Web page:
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Using plot(hclust(dist(x))) method, I was able to draw a cluster tree map. It works. Yet I would like to get a list of all clusters, not a tree diagram, because I have huge amount of data (like 150K nodes) and the plot gets messy.

In other words, lets say if a b c is a cluster and if d e f g is a cluster then I would like to get something like this:

1 a,b,c
2 d,e,f,g

Please note that this is not exactly what I want to get as an "output". It is just an example. I just would like to be able to get a list of clusters instead of a tree plot It could be vector, matrix or just simple numbers that show which groups elements belong to.

How is this possible?

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2 Answers 2

up vote 13 down vote accepted

I will use the dataset available in R to demonstrate how to cut a tree into desired number of pieces. Result is a table.

Construct a hclust object.

hc <- hclust(dist(USArrests), "ave")
#plot(hc)

You can now cut the tree into as many branches as you want. For my next trick, I will split the tree into two groups. You set the number of cuts with the k parameter. See ?cutree and the use of paramter h which may be more useful to you (see cutree(hc, k = 2) == cutree(hc, h = 110)).

cutree(hc, k = 2)
       Alabama         Alaska        Arizona       Arkansas     California 
             1              1              1              2              1 
      Colorado    Connecticut       Delaware        Florida        Georgia 
             2              2              1              1              2 
        Hawaii          Idaho       Illinois        Indiana           Iowa 
             2              2              1              2              2 
        Kansas       Kentucky      Louisiana          Maine       Maryland 
             2              2              1              2              1 
 Massachusetts       Michigan      Minnesota    Mississippi       Missouri 
             2              1              2              1              2 
       Montana       Nebraska         Nevada  New Hampshire     New Jersey 
             2              2              1              2              2 
    New Mexico       New York North Carolina   North Dakota           Ohio 
             1              1              1              2              2 
      Oklahoma         Oregon   Pennsylvania   Rhode Island South Carolina 
             2              2              2              2              1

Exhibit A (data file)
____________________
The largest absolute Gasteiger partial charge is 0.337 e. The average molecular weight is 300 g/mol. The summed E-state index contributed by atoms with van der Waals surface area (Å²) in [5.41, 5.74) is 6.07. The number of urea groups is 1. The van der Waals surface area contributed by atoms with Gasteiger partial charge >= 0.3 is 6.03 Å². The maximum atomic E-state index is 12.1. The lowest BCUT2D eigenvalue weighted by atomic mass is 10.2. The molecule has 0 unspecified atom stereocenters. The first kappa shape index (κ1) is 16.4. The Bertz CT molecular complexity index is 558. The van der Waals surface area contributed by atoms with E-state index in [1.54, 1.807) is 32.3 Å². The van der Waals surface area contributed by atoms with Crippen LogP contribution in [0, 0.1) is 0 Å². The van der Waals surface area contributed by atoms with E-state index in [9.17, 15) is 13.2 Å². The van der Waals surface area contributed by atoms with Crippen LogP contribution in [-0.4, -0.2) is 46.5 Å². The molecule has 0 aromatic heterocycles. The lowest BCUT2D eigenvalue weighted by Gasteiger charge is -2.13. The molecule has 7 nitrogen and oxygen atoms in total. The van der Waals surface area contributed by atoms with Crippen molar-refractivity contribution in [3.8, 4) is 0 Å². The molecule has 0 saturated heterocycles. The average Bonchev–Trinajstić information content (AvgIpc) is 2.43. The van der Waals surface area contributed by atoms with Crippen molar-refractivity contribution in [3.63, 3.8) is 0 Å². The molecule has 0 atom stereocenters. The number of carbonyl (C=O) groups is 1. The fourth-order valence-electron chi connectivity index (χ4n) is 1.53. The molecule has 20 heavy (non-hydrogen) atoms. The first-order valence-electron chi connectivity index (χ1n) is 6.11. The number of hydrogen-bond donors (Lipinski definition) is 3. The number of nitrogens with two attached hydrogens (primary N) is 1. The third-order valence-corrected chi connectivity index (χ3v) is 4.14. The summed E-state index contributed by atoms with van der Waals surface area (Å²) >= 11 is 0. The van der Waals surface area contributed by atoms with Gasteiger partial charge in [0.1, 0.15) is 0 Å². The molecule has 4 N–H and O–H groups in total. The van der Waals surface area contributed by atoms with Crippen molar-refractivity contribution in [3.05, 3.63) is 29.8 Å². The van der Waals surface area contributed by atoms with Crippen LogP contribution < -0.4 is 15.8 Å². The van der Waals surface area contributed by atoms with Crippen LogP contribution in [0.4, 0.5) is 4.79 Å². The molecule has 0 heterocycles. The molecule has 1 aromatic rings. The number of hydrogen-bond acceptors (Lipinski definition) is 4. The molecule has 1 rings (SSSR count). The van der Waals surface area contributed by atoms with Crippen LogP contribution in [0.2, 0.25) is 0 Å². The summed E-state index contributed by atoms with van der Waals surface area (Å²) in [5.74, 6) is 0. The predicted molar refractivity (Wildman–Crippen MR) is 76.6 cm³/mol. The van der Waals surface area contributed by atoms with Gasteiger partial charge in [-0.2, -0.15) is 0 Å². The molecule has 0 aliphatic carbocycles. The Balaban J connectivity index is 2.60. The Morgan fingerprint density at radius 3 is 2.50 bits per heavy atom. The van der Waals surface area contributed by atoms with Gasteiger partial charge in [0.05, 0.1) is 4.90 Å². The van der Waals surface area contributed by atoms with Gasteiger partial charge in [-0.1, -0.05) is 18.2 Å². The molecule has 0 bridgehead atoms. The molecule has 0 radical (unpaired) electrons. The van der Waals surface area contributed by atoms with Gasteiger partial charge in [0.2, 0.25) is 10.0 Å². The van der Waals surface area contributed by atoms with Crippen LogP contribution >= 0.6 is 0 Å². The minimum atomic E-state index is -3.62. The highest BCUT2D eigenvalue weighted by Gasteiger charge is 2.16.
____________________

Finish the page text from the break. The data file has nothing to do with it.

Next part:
South Dakota      Tennessee          Texas           Utah        Vermont 
             2              2              2              2              2 
      Virginia     Washington  West Virginia      Wisconsin        Wyoming 
             2              2              2              2              2
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excellent! thank you. This makes me think how one can possibly approximate a good value for parameter "k" so that the number of clusters in the data is what it should be instead of what I want it to be? In other words, what if if I dont know how many cuts I need to make because I dont know how many clusters there are in the data. That is indeed what I am trying to find out that is to say the number of clusters and the elements within each cluster. Sorry if I was not clear earlier. –  dave Jun 29 '11 at 9:54
    
@dave, is it possible for you to know at which height you want to cut the tree? If yes, use the parameter h (see ?cutree). The function will return the appropriate number of groups (and allegiance of leaves). –  Roman Luštrik Jun 29 '11 at 12:02
    
I see, maybe this is what I can do, hclust objects have components such as merge matrix, heights etc. lets say if a is a hclust object, we can access possible heights using a$height.So maybe selecting the max height from that matrix, I can possibly find out the number of possible clusters. That is what I was able to find thru my reading. –  dave Jun 29 '11 at 20:19
    
Cannot thank you enough - made my day! –  torger Oct 8 '12 at 9:58

lets say,

y<-dist(x)
clust<-hclust(y)
groups<-cutree(clust, k=3)
x<-cbind(x,groups)

now you will get for each record, the cluster group. You can subset the dataset as well:

x1<- subset(x, groups==1)
x2<- subset(x, groups==2)
x3<- subset(x, groups==3)
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